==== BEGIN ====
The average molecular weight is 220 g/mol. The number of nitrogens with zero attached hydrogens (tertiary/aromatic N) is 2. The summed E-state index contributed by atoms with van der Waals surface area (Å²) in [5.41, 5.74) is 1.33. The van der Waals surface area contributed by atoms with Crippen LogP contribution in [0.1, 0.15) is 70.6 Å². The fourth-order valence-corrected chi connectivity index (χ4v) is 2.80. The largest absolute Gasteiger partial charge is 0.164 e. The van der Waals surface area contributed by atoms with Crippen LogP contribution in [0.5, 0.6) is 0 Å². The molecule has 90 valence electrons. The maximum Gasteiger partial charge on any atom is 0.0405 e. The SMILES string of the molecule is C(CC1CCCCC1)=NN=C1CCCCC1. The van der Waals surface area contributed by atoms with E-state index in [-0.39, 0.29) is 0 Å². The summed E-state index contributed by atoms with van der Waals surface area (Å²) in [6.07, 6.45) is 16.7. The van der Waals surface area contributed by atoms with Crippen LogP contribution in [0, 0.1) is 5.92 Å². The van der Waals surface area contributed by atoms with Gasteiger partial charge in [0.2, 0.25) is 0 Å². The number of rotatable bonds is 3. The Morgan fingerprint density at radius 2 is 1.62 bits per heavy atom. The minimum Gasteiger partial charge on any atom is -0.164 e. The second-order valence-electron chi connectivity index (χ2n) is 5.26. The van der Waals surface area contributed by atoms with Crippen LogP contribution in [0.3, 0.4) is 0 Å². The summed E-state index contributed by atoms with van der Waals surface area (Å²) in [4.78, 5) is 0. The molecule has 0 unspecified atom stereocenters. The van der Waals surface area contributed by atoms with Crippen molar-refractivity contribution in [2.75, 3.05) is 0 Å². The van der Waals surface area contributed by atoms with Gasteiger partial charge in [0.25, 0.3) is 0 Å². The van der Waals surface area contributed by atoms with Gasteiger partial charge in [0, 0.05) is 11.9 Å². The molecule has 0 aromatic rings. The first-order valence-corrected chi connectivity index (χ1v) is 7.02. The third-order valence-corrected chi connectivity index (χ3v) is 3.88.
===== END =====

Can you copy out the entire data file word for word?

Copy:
The average molecular weight is 220 g/mol. The number of nitrogens with zero attached hydrogens (tertiary/aromatic N) is 2. The summed E-state index contributed by atoms with van der Waals surface area (Å²) in [5.41, 5.74) is 1.33. The van der Waals surface area contributed by atoms with Crippen LogP contribution in [0.1, 0.15) is 70.6 Å². The fourth-order valence-corrected chi connectivity index (χ4v) is 2.80. The largest absolute Gasteiger partial charge is 0.164 e. The van der Waals surface area contributed by atoms with Crippen LogP contribution in [0.5, 0.6) is 0 Å². The molecule has 90 valence electrons. The maximum Gasteiger partial charge on any atom is 0.0405 e. The SMILES string of the molecule is C(CC1CCCCC1)=NN=C1CCCCC1. The van der Waals surface area contributed by atoms with E-state index in [-0.39, 0.29) is 0 Å². The summed E-state index contributed by atoms with van der Waals surface area (Å²) in [6.07, 6.45) is 16.7. The van der Waals surface area contributed by atoms with Crippen LogP contribution in [0, 0.1) is 5.92 Å². The van der Waals surface area contributed by atoms with Gasteiger partial charge in [0.2, 0.25) is 0 Å². The number of rotatable bonds is 3. The Morgan fingerprint density at radius 2 is 1.62 bits per heavy atom. The minimum Gasteiger partial charge on any atom is -0.164 e. The second-order valence-electron chi connectivity index (χ2n) is 5.26. The van der Waals surface area contributed by atoms with Crippen LogP contribution in [0.3, 0.4) is 0 Å². The summed E-state index contributed by atoms with van der Waals surface area (Å²) in [4.78, 5) is 0. The molecule has 0 unspecified atom stereocenters. The van der Waals surface area contributed by atoms with Crippen molar-refractivity contribution in [2.75, 3.05) is 0 Å². The van der Waals surface area contributed by atoms with Gasteiger partial charge in [0.25, 0.3) is 0 Å². The van der Waals surface area contributed by atoms with Gasteiger partial charge in [0, 0.05) is 11.9 Å². The molecule has 0 aromatic rings. The first-order valence-corrected chi connectivity index (χ1v) is 7.02. The third-order valence-corrected chi connectivity index (χ3v) is 3.88.